On first glance, it’s all parties and fun. However, it should go without saying that there is a far more serious reason that people go to college. It has been statistically proven that it leads to the better jobs – and this is something that is not likely to change.
This is something that Patrick Dwyer Financial Advisor knows all about. Now an established figure in the financial industry, he is quick to point out that a lot of his early success came following an impressive education in Miami.
Bearing this in mind, we have today tapped into his knowledge to see just how the typical freshman should prepare as they approach their first year of college.
Take your reading seriously
One of the biggest misconceptions about college is that all of the material you need is stuck within the slideshows and seminars that you will be attending. This couldn’t be further from the truth. Whether you are attending Miami university, or one at the completely opposite end of the country, you need background reading to ensure that you get the very most out of things.
This background reading will either prepare you for a seminar, or supplement any information that has been passed to you. In terms of preparation, make sure that you start reading before you attend your college. This will give you a head-start over all of your other classmates, and ensure that you can throw yourself fully in to that initial coursework.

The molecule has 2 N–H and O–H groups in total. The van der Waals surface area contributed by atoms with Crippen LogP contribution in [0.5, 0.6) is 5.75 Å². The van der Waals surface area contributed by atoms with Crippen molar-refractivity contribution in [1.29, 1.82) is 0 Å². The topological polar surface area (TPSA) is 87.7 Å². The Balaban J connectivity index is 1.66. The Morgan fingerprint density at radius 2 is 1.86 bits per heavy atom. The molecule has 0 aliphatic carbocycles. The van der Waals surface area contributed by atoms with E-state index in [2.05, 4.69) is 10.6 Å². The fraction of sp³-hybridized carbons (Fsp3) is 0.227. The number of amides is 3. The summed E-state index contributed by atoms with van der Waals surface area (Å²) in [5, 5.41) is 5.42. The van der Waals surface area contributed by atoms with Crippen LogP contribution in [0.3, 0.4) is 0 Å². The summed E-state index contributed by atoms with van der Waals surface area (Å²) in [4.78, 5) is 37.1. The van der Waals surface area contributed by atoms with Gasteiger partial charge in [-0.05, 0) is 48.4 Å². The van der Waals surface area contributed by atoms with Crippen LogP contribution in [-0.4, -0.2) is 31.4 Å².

You will need to use technology to your advantage
We are now in the era where technology plays a part in everything, and your education is included within this. In short, you are going to need to use it to your advantage. This means knowing how to use a computer efficiently; whether it’s typing up your coursework or preparing a presentation. Let’s also talk about formatting; some universities pay particular attention to the way in which you format your work so make sure you are comfortable with this as well.
Your research skills fall into this category as well. Once upon a time it might have been trawling through books in the library, but now it’s all about trawling the world wide web (and books, of course). Make sure you know how to do this effectively.
Consider your early job prospects
This doesn’t relate to the job you are going to get after completing the course, but whether or not you are going to get one during your studies.
Let’s not forget that college is hugely expensive, and there will be occasions where your finances will take a hit. Will you net a high-paying job in the financial industry? Probably not, but you might get a job that will help you pay the bills and release a bit of stress as the end of the year approaches and your money is running low. Before you go, weigh up whether this is something that you need, and if it is, what is a suitable option.